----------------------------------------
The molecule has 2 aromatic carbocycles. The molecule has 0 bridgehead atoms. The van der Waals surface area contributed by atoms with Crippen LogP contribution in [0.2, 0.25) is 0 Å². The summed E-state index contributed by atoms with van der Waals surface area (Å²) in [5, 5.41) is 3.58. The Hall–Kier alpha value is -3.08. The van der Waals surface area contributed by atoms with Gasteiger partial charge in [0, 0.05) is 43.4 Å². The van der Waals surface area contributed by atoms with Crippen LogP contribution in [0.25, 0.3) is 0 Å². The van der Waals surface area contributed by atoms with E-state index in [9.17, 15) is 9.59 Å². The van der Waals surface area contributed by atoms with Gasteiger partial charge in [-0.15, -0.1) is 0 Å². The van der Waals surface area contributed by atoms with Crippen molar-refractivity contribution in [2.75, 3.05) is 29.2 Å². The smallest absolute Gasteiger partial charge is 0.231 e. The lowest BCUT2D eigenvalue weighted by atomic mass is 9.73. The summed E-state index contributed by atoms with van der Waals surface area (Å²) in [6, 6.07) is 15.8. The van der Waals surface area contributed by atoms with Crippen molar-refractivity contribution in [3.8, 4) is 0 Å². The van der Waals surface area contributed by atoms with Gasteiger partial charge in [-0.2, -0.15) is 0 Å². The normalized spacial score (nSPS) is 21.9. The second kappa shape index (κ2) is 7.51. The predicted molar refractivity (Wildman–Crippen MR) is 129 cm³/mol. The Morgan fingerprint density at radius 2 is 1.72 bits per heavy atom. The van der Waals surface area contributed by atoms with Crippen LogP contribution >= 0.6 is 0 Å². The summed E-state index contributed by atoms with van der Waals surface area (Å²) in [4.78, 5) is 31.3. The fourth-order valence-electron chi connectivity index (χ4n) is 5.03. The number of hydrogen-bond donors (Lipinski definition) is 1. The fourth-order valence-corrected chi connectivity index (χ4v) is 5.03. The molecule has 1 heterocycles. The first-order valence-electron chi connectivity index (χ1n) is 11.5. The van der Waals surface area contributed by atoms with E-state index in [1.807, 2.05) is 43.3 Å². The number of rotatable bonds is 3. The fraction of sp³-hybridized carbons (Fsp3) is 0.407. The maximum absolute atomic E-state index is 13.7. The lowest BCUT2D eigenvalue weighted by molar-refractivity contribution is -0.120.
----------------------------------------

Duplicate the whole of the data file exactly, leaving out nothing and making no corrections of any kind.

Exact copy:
The molecule has 2 aromatic carbocycles. The molecule has 0 bridgehead atoms. The van der Waals surface area contributed by atoms with Crippen LogP contribution in [0.2, 0.25) is 0 Å². The summed E-state index contributed by atoms with van der Waals surface area (Å²) in [5, 5.41) is 3.58. The Hall–Kier alpha value is -3.08. The van der Waals surface area contributed by atoms with Gasteiger partial charge in [0, 0.05) is 43.4 Å². The van der Waals surface area contributed by atoms with Crippen LogP contribution in [0.25, 0.3) is 0 Å². The van der Waals surface area contributed by atoms with E-state index in [9.17, 15) is 9.59 Å². The van der Waals surface area contributed by atoms with Gasteiger partial charge in [-0.15, -0.1) is 0 Å². The van der Waals surface area contributed by atoms with Crippen molar-refractivity contribution in [2.75, 3.05) is 29.2 Å². The smallest absolute Gasteiger partial charge is 0.231 e. The lowest BCUT2D eigenvalue weighted by atomic mass is 9.73. The summed E-state index contributed by atoms with van der Waals surface area (Å²) in [6, 6.07) is 15.8. The van der Waals surface area contributed by atoms with Crippen molar-refractivity contribution in [3.8, 4) is 0 Å². The van der Waals surface area contributed by atoms with Gasteiger partial charge in [-0.2, -0.15) is 0 Å². The normalized spacial score (nSPS) is 21.9. The second kappa shape index (κ2) is 7.51. The predicted molar refractivity (Wildman–Crippen MR) is 129 cm³/mol. The Morgan fingerprint density at radius 2 is 1.72 bits per heavy atom. The van der Waals surface area contributed by atoms with Crippen LogP contribution >= 0.6 is 0 Å². The summed E-state index contributed by atoms with van der Waals surface area (Å²) in [4.78, 5) is 31.3. The fourth-order valence-electron chi connectivity index (χ4n) is 5.03. The number of hydrogen-bond donors (Lipinski definition) is 1. The fourth-order valence-corrected chi connectivity index (χ4v) is 5.03. The molecule has 1 heterocycles. The first-order valence-electron chi connectivity index (χ1n) is 11.5. The van der Waals surface area contributed by atoms with E-state index in [1.807, 2.05) is 43.3 Å². The number of rotatable bonds is 3. The fraction of sp³-hybridized carbons (Fsp3) is 0.407. The maximum absolute atomic E-state index is 13.7. The lowest BCUT2D eigenvalue weighted by molar-refractivity contribution is -0.120.